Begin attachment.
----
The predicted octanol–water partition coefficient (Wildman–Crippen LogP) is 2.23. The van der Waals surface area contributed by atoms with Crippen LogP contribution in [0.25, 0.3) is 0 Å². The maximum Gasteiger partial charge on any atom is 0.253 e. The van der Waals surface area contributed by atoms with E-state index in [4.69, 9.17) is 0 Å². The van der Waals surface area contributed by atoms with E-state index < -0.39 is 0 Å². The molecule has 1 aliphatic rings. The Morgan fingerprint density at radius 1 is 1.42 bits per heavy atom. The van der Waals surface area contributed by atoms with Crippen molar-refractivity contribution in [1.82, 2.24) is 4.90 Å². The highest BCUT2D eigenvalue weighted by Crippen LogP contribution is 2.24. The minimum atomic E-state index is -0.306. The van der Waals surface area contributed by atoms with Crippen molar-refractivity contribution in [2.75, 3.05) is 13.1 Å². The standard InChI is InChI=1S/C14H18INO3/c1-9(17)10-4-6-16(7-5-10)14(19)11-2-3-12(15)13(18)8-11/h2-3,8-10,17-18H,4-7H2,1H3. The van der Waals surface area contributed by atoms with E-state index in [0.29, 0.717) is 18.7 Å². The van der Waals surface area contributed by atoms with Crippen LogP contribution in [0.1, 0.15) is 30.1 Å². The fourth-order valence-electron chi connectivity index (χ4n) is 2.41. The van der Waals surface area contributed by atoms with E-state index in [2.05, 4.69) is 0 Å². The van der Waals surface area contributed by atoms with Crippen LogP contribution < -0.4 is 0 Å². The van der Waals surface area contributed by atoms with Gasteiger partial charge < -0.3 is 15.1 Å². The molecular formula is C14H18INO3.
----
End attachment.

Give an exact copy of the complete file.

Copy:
The predicted octanol–water partition coefficient (Wildman–Crippen LogP) is 2.23. The van der Waals surface area contributed by atoms with Crippen LogP contribution in [0.25, 0.3) is 0 Å². The maximum Gasteiger partial charge on any atom is 0.253 e. The van der Waals surface area contributed by atoms with E-state index in [4.69, 9.17) is 0 Å². The van der Waals surface area contributed by atoms with E-state index < -0.39 is 0 Å². The molecule has 1 aliphatic rings. The Morgan fingerprint density at radius 1 is 1.42 bits per heavy atom. The van der Waals surface area contributed by atoms with Crippen molar-refractivity contribution in [1.82, 2.24) is 4.90 Å². The highest BCUT2D eigenvalue weighted by Crippen LogP contribution is 2.24. The minimum atomic E-state index is -0.306. The van der Waals surface area contributed by atoms with Crippen molar-refractivity contribution in [2.75, 3.05) is 13.1 Å². The standard InChI is InChI=1S/C14H18INO3/c1-9(17)10-4-6-16(7-5-10)14(19)11-2-3-12(15)13(18)8-11/h2-3,8-10,17-18H,4-7H2,1H3. The van der Waals surface area contributed by atoms with E-state index in [0.29, 0.717) is 18.7 Å². The van der Waals surface area contributed by atoms with Crippen LogP contribution in [0.1, 0.15) is 30.1 Å². The fourth-order valence-electron chi connectivity index (χ4n) is 2.41. The van der Waals surface area contributed by atoms with E-state index in [2.05, 4.69) is 0 Å². The van der Waals surface area contributed by atoms with Crippen LogP contribution < -0.4 is 0 Å². The van der Waals surface area contributed by atoms with Gasteiger partial charge < -0.3 is 15.1 Å². The molecular formula is C14H18INO3.